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Majority Of Truck Owners Think They Paid Too Much

Pricing / 17 Comments

And some might not buy a new truck again.

Who would have ever thought that a Ford F-Series pickup truck could cost as much as $100,000? Of course, that's at the high end of the price spectrum but still, truck prices have dramatically increased over the years. And it's not like consumers haven't noticed.

According to a new survey from CarGurus, 68 percent of truck owners think their vehicles are overpriced and 48 percent also don't believe their current trucks are as well made as they once were. Seventeen percent answered that they'll probably switch to a different vehicle segment when it comes time to buy again, and of those owners, 37 percent plan to switch to an SUV or crossover, while 35 percent say they'll opt for a sedan instead. Another interesting result from CarGurus' survey indicates how pricing also affects brand loyalty.

A whopping 70 percent of respondents claim they'll buy from a competing brand next time if their current brand increases prices by $10,000. Last year, that figure was 64 percent. Automakers really ought to take this as a warning, especially those – specifically the Detroit three – who depend heavily on truck earnings for their respective bottom lines. Brand loyalty will only go so far.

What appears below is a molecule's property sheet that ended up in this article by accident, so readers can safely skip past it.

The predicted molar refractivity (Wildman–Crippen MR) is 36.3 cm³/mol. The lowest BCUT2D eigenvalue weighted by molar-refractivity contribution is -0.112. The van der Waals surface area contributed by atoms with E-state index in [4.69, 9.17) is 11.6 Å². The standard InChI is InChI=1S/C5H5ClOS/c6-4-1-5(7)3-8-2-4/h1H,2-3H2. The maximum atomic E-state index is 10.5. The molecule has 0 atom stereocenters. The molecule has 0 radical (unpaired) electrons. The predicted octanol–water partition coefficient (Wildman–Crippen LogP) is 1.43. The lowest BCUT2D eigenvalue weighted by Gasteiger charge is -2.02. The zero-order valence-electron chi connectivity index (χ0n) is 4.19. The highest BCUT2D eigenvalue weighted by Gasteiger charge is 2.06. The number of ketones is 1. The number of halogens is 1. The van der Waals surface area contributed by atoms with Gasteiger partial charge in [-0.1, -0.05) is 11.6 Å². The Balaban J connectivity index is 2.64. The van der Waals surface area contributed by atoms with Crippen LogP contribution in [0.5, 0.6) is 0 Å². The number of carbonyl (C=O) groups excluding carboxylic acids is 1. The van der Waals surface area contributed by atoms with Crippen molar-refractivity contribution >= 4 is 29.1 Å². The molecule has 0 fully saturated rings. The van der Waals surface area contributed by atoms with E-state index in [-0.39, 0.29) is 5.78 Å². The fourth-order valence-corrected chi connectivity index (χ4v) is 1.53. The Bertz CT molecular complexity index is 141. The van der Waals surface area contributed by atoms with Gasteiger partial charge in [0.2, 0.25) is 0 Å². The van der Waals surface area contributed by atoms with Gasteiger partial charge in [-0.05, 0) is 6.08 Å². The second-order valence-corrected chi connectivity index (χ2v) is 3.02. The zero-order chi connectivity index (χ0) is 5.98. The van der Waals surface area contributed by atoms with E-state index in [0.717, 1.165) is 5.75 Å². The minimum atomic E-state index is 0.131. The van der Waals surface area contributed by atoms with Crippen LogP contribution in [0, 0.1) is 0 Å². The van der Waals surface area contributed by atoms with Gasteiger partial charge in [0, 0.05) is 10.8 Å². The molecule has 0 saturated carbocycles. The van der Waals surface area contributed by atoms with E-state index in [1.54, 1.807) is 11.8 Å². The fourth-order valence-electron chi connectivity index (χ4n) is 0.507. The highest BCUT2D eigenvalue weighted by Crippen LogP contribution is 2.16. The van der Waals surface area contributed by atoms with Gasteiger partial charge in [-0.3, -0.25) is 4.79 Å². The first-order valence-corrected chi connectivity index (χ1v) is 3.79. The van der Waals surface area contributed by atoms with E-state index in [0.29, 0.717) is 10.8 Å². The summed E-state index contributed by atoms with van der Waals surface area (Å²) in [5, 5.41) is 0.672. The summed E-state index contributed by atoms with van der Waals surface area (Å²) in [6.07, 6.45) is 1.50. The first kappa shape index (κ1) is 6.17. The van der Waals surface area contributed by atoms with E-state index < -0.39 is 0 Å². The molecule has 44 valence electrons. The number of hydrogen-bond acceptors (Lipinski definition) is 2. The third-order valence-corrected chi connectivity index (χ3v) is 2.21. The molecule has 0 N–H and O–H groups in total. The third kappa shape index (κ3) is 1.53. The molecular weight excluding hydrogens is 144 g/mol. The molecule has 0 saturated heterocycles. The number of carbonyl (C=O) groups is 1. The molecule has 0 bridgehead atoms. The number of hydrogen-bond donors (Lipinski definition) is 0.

For example, 41 percent of Toyota owners claimed they wouldn't consider another truck. Only 28 and 27 percent of Chevy and Ford owners, respectively, said the same.

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Despite these survey results, it's important to point out that year-over-year truck sales were up last year even as prices are steadily increasing. It's no wonder that automakers are charging more; the demand is there. Furthermore, customers have shown a willingness to spend more on luxury pickups, whether they need them for utility purposes or not.

CarGurus' survey also does not provide a geographic breakdown. Do those who were surveyed live in the Midwest? The coasts? It'd be nice to know this because not all American truck buyers have the same tastes (or budgets).